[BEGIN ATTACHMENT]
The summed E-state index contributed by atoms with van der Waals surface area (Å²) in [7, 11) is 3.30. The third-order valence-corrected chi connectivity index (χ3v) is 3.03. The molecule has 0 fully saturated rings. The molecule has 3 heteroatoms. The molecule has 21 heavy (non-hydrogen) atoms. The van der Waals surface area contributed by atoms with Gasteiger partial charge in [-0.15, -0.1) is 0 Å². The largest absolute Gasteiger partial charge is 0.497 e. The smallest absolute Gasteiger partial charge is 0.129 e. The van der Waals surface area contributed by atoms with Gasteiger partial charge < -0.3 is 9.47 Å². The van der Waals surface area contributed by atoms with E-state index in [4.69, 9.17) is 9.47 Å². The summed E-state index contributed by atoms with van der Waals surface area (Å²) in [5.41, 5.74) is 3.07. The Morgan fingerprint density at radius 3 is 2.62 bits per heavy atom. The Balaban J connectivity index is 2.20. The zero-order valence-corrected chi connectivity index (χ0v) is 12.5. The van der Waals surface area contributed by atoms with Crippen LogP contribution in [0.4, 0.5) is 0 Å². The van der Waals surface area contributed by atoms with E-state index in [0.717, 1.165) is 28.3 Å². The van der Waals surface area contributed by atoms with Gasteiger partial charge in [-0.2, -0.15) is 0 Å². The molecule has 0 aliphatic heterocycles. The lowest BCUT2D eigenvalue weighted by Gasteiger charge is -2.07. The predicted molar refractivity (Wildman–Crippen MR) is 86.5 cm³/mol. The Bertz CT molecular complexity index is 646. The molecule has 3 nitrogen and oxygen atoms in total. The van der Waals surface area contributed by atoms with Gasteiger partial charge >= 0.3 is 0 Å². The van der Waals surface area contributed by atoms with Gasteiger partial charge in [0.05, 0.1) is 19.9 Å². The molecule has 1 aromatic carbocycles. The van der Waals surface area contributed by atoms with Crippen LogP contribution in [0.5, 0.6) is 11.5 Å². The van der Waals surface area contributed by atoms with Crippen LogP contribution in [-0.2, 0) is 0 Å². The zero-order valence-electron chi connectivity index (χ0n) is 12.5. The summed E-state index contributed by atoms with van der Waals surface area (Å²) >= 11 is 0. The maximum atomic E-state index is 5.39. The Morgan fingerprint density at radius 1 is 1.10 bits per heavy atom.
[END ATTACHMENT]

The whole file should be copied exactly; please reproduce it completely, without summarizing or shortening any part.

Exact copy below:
The summed E-state index contributed by atoms with van der Waals surface area (Å²) in [7, 11) is 3.30. The third-order valence-corrected chi connectivity index (χ3v) is 3.03. The molecule has 0 fully saturated rings. The molecule has 3 heteroatoms. The molecule has 21 heavy (non-hydrogen) atoms. The van der Waals surface area contributed by atoms with Gasteiger partial charge in [-0.15, -0.1) is 0 Å². The largest absolute Gasteiger partial charge is 0.497 e. The smallest absolute Gasteiger partial charge is 0.129 e. The van der Waals surface area contributed by atoms with Gasteiger partial charge < -0.3 is 9.47 Å². The van der Waals surface area contributed by atoms with E-state index in [4.69, 9.17) is 9.47 Å². The summed E-state index contributed by atoms with van der Waals surface area (Å²) in [5.41, 5.74) is 3.07. The Morgan fingerprint density at radius 3 is 2.62 bits per heavy atom. The Balaban J connectivity index is 2.20. The zero-order valence-corrected chi connectivity index (χ0v) is 12.5. The van der Waals surface area contributed by atoms with Crippen LogP contribution in [0.4, 0.5) is 0 Å². The van der Waals surface area contributed by atoms with E-state index in [0.717, 1.165) is 28.3 Å². The van der Waals surface area contributed by atoms with Gasteiger partial charge in [-0.2, -0.15) is 0 Å². The molecule has 0 aliphatic heterocycles. The lowest BCUT2D eigenvalue weighted by Gasteiger charge is -2.07. The predicted molar refractivity (Wildman–Crippen MR) is 86.5 cm³/mol. The Bertz CT molecular complexity index is 646. The molecule has 3 nitrogen and oxygen atoms in total. The van der Waals surface area contributed by atoms with Gasteiger partial charge >= 0.3 is 0 Å². The van der Waals surface area contributed by atoms with Gasteiger partial charge in [0.05, 0.1) is 19.9 Å². The molecule has 1 aromatic carbocycles. The van der Waals surface area contributed by atoms with Crippen LogP contribution in [0.5, 0.6) is 11.5 Å². The van der Waals surface area contributed by atoms with Crippen LogP contribution in [-0.2, 0) is 0 Å². The zero-order valence-electron chi connectivity index (χ0n) is 12.5. The summed E-state index contributed by atoms with van der Waals surface area (Å²) >= 11 is 0. The maximum atomic E-state index is 5.39. The Morgan fingerprint density at radius 1 is 1.10 bits per heavy atom.